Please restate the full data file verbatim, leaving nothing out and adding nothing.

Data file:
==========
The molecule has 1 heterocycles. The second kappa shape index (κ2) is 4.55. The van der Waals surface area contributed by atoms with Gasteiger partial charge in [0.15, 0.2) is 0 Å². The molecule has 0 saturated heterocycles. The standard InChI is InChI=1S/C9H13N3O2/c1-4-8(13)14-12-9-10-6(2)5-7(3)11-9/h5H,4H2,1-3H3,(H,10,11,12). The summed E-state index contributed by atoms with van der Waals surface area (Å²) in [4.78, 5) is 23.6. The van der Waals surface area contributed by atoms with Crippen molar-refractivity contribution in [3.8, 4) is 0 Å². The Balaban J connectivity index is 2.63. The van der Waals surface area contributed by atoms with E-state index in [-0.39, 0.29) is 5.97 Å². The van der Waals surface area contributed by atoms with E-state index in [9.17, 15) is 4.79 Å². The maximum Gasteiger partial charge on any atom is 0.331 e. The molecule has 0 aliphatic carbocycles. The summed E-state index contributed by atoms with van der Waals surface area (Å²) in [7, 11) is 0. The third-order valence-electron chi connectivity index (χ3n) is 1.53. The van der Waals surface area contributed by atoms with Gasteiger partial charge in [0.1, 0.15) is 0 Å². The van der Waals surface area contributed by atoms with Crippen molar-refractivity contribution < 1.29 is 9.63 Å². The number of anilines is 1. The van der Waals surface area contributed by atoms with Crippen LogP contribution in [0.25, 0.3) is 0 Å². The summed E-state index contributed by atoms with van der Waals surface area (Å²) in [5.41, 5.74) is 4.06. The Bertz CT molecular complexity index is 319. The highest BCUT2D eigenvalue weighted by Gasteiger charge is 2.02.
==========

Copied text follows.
The molecule has 1 heterocycles. The second kappa shape index (κ2) is 4.55. The van der Waals surface area contributed by atoms with Gasteiger partial charge in [0.15, 0.2) is 0 Å². The molecule has 0 saturated heterocycles. The standard InChI is InChI=1S/C9H13N3O2/c1-4-8(13)14-12-9-10-6(2)5-7(3)11-9/h5H,4H2,1-3H3,(H,10,11,12). The summed E-state index contributed by atoms with van der Waals surface area (Å²) in [4.78, 5) is 23.6. The van der Waals surface area contributed by atoms with Crippen molar-refractivity contribution in [3.8, 4) is 0 Å². The Balaban J connectivity index is 2.63. The van der Waals surface area contributed by atoms with E-state index in [-0.39, 0.29) is 5.97 Å². The van der Waals surface area contributed by atoms with E-state index in [9.17, 15) is 4.79 Å². The maximum Gasteiger partial charge on any atom is 0.331 e. The molecule has 0 aliphatic carbocycles. The summed E-state index contributed by atoms with van der Waals surface area (Å²) in [7, 11) is 0. The third-order valence-electron chi connectivity index (χ3n) is 1.53. The van der Waals surface area contributed by atoms with Gasteiger partial charge in [0.1, 0.15) is 0 Å². The van der Waals surface area contributed by atoms with Crippen molar-refractivity contribution < 1.29 is 9.63 Å². The number of anilines is 1. The van der Waals surface area contributed by atoms with Crippen LogP contribution in [0.25, 0.3) is 0 Å². The summed E-state index contributed by atoms with van der Waals surface area (Å²) in [5.41, 5.74) is 4.06. The Bertz CT molecular complexity index is 319. The highest BCUT2D eigenvalue weighted by Gasteiger charge is 2.02.